Dir: Peter Askin. US. 2007. 96mins.Peter Askin's endearing and sometimes strangely compromised documentary portrait Trumbo, a meditation on the life and times of the radical American screenwriter Dalton Trumbo, is an alternately rich and often bewildering mixture of theatre, family memoir and hot wired historical document.The film's portrait of an artist who suffered grievous personal, professional and artistic injury during the anti-communist ...
  • The Princess of Nebraska


    Dir: Wayne Wang. US. 2007. 77mins.Wayne Wang's The Princess of Nebraska is a stylistically audacious companion piece to the director's A Thousand Years of Good Prayers, adapted from the same collection of short stories by expatriate Chinese writer Yiyun Li. Like Blue in the Face, the improvisational variant of his own Smoke that he developed with writer Paul Auster, the second film is more fluid and nervy and features a dynamite lead ...
  • A Thousand Years of Good Prayers


    Dir: Wayne Wang. US. 2007. 83mins.After a series of Hollywood assignments, the eclectic and unpredictable Wayne Wang has fashioned an old fashioned classical piece in A Thousand Years of Good Prayers, written by the highly regarded Chinese writer Yiyun Li, who adapted her own short story. The minor key and quietly observational work is not earth-shattering or particularly urgent, though it enables a talented filmmaker to ...
  • United states - Mumble-Mania


    Joe Swanberg never wanted to change the world or rewrite the rules of cinema. He simply wanted to make movies, preferably on his own terms with a group of friends and collaborators.
  • Mother of Tears


    Dir/Scr: Dario Argento. Italy. 2007 98mins .The new work of Italian horror specialist Dario Argento, Mother of Tears forms a trilogy of the two macabre, hyper stylized works that made his international reputation: Suspiria (1977) and Inferno (1980). The time away from the material has certainly not dulled the director's senses or brought about any new reflection. As a piece of narrative, however, the movie is virtually ...
  • Middle East in the Midwest


    As a slew of Iraq-themed films are readied for wide US theatrical release, Patrick Z McGavin talks to two film-makers about the appetite for the subject among financiers and audiences.
  • William Schopf and Ed Arentz: boxing clever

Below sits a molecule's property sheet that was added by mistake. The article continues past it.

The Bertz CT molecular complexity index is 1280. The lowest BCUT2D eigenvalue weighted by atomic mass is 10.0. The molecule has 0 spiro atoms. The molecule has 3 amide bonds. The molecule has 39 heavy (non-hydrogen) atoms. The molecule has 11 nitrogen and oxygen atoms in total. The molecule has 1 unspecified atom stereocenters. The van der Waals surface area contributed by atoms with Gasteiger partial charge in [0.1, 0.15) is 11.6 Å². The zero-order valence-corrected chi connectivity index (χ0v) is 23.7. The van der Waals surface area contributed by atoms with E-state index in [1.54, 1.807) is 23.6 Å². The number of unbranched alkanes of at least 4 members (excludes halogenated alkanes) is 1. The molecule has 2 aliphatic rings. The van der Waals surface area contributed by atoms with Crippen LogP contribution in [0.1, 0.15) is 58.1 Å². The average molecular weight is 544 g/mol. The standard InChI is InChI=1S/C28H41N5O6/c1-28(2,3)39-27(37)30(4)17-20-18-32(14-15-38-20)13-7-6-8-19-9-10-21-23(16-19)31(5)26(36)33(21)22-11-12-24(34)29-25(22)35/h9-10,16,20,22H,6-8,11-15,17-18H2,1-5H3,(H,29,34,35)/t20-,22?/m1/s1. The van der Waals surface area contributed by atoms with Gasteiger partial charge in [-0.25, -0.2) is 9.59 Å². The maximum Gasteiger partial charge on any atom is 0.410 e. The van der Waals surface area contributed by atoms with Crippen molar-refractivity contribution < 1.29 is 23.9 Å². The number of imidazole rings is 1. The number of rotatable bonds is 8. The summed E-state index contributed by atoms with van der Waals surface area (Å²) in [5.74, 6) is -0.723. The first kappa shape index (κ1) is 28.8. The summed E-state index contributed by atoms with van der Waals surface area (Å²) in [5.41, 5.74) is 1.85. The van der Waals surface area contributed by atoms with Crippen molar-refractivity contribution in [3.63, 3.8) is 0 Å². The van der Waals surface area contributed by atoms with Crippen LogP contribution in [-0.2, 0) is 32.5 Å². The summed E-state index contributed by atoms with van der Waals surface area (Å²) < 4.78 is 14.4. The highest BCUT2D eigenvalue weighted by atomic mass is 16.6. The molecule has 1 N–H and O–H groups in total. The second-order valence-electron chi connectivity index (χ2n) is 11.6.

Starting life as an arthouse theatre, a specialty film distribution enterprise is thinking outside the Box. Patrick Z McGavin reports.
  • Festival fallout


    The buzz about the films turned down by festivals is becoming as loud as the buzz about the films which are accepted. Ahead of Cannes, the biggest festival of them all, Patrick Z McGavin looks at why rejections are the talk of the town.
  • In The Land Of Women


    Dir/scr: Jonathan Kasdan. US. 2007. 99mins. A first feature about a romantically failed young writer whose ideas and attitudes about women are dramatically shaken by a beautiful older woman and her daughter, Jonathan Kasdan's In the Land Of Women shows promise and ambition, abetted by strong acting and colourful writing. At the say time it suffers from the limitations and problems of many autobiographically shaped first works, its naturalness and grace undercut ...
  • The Reaping


    Dir: Stephen Hopkins. US. 2007. 99mins. After a recent sojourn working in television and cable, action director Stephen Hopkins pulls out all the stops with The Reaping. The result is a frenzied and unrestrained supernatural horror thriller, starring two-time Oscar winner Hilary Swank as a debunker of religious phenomena enlisted to explain the furious acts descending on an isolated Southern community.
  • United States - Southern man


    Jeff Nichols was two years behind writer-director David Gordon Green at the North Carolina School of the Arts. After Green made his auspicious feature debut in 2000 with the poetic George Washington, Nichols took particular notice of his professional advice.
  • Shotgun Stories


  • The Filthy World


    Dir: Jeff Garlin. US. 2006. 86mins.
  • Eagle Vs Shark


    Dir: Taiki Waititi. NZ. 2007. 93mins.
  • Lagerfeld Confidential


    Dir/scr: Rodolphe Marconi. Fr. 2007. 87mins.
  • La Leon


    Dir: Santiago Otheguy. Arg-Fr. 2007. 85mins.
  • Finishing the Game


    Dir: Justin Lin. US. 2007. 93mins. Following his foray directing the studio assignments Annapolis and The Fast and the Furious: Tokyo Drift, Justin Lin exhibits a warmer, more personal touch with Finishing the Game, a clever though very thin divertissement about filmmaking, Asian cultural stereotypes and the iconic representation of martial arts master Bruce Lee.
  • King of California


  • The Messengers


    Dirs: Oxide and Danny Pang. US. 2007. 91mins. The studio debut of the gifted horror specialists Oxide and Danny Pang (The Eye , Bangkok Dangerous), The Messengers is a visually assured though dramatically flat ghost story about an endangered American family unaware their just purchased North Dakota farmhouse harbors a tragic secret.
  • Black Snake Moan


    Craig Brewer: US: 2007
  • The Pool


    Dir: Chris Smith. US. 2007. 106mins.In his second narrative feature The Pool, documentary film-maker Chris Smith (American Movie) considerably expands his range and thematic concerns. Working in Hindi, telling a low key, resonant story about an 18-year-old Indian boy's ...